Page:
• The sorry mentality revealed by the anecdotes in this article is directly related to the party’s response, which has been to treat BAME as a separate interest group and with quota arrangements imposed upon internal elections in an attempt to make the party “look” more diverse.

    Whilst doing nothing to take us toward a truly liberal society where everyone has opportunity to fulfil their potential regardless of their identity, gender, ethnicity or sexuality.

  • Pushkin, the experiences you describe make me cringe. Especially when you were such a young age. I agree with Jenny that such incidents probably stem from people trying to do the right thing – but missing the point. And regarding the photo thing. er… I’m afraid I have to admit to doing that at times myself back in the days I ran a few campaigns. I know that was wrong, and I apologise.
    The way to tackle this problem – and we do need to tackle it – is by educating our members, not in a hostile or finger-wagging way but just by explaining what happened to you and then gently asking, “How would you feel?” And your article is doing a great job of that. We all need to join you in spreading that message.

  • Meral Hussein-Ece 2nd Jul '20 - 11:11pm

    Pushkin, thank you for writing such a clear honest account of your experience in the Party. It mirrors that of many members of BAME background over many years. It also shows how we have a very long way to go to educate those who think reaching out & engaging with the UKs growing BAME communities, is somehow our job, when promoting diversity & combatting racism is everyone’s responsibility, starting with those holding leadership positions.

  • suzanne fletcher 3rd Jul '20 - 9:27am

    Oh my goodness, cringe only begins to describe your experiences, Pushkin. Mind you nobody, whatever age, should be sent to canvass on their own like that, never mind a thirteen year old. As for photos, a bit difficult, at one time I would be asked to be in a photo or “on the stage”, as a woman, and I hated that – but important you didn’t feel you weren’t asked as they didn’t want anyone who “looked ethnic”.
    But reading a brave first hand account like this is a very good way of us understanding what it means to “look different”, rather than worthy motions to conference, policies and procedures.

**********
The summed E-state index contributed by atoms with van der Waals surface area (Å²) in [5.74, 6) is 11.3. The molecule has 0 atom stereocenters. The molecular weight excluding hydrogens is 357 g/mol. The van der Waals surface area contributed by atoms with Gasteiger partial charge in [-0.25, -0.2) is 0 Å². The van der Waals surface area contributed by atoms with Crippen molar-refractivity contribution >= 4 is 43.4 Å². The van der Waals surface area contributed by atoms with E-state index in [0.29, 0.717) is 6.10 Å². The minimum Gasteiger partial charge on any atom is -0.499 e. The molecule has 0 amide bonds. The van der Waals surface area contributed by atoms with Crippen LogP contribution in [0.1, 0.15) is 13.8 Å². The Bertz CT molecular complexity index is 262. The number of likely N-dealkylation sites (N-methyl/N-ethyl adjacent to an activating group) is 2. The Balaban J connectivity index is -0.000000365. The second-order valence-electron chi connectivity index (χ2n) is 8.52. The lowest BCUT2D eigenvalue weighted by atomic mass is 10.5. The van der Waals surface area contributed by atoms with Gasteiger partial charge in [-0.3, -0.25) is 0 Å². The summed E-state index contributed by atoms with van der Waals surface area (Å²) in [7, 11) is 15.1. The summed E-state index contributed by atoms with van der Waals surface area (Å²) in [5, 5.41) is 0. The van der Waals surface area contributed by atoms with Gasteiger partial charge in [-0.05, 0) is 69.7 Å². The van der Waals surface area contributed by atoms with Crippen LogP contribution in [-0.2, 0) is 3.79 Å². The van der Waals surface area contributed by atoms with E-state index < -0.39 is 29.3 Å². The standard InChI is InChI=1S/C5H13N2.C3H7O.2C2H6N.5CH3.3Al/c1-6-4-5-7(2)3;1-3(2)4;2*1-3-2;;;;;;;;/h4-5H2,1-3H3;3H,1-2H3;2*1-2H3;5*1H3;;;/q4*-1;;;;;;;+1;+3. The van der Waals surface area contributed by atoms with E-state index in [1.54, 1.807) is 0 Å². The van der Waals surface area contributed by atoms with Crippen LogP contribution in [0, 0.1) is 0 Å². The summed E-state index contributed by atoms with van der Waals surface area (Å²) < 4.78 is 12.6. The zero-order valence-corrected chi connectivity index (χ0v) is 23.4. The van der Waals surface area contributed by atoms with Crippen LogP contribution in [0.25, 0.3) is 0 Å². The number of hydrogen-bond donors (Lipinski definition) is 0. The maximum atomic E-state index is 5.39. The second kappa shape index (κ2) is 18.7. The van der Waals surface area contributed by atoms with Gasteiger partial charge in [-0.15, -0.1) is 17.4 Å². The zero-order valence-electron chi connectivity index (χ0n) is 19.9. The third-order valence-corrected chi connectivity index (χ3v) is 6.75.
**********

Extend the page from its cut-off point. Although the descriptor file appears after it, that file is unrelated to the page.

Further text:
Thank you a lot for writing.

  • We were set back a decade in addressing this problem when a decision was made to spend all our diversity budget on training developing and mentoring women in our party.
    It’s great that we now have professional, well educated women coming up through our party, but it has left a massive diversity hole in our party, especially in urban areas.
    The party decided we could either support women or BIPoC.
    History will judge the people who made that decision,

  • Great article!

    The biggest obstacle is stubbornness and defensiveness. We need to be a party where minorities and under represented groups can raise issues without being forced to justify themselves and tread on eggshells.

    There is no shame in trying to do the right thing but not quite getting it right, but we must listen and learn so that people feel comfortable and empowered as party members.

  • David Garlick 3rd Jul '20 - 1:33pm

    Thank you for this. As a 70+ year old white male I know only too well how entrenched the inbuilt bias can be in my age group and other groups too.
    I still start out with the view that I have a culturally biased and inbuilt racism and I therefor have to counter that as best I can by making sure I consider my words and actions carefully at all times.
    I mostly get it right But i know I don’t always. When I get it wrong I will always acknowledge my failings, apologise when it is appropriate and try to continue to do better. Unless we acknowledge our bias we will not be the people we want to be or the Party we want to be.

  • Sue Sutherland 3rd Jul '20 - 3:52pm

    Thank you for having the courage to be so honest with us, but I think we need even more help. Could you tell us what we should actually be doing to make BAME members feel welcome in the party? A lot of us are well intentioned but ignorant.

  • Echo what SUzanne said about sending a 13 year to canvass.

    I’ve had several arguments with members of my local party about treatment of our (lack of) BAME members and candidates. I also recognise the “put the BAME person at the front” mentality as well. I’d suggest it is more subtle though – it’s only giving the BAME person prominence in that respect, and not giving them prominence in others that is the underlying problem.

    Thanks for the article.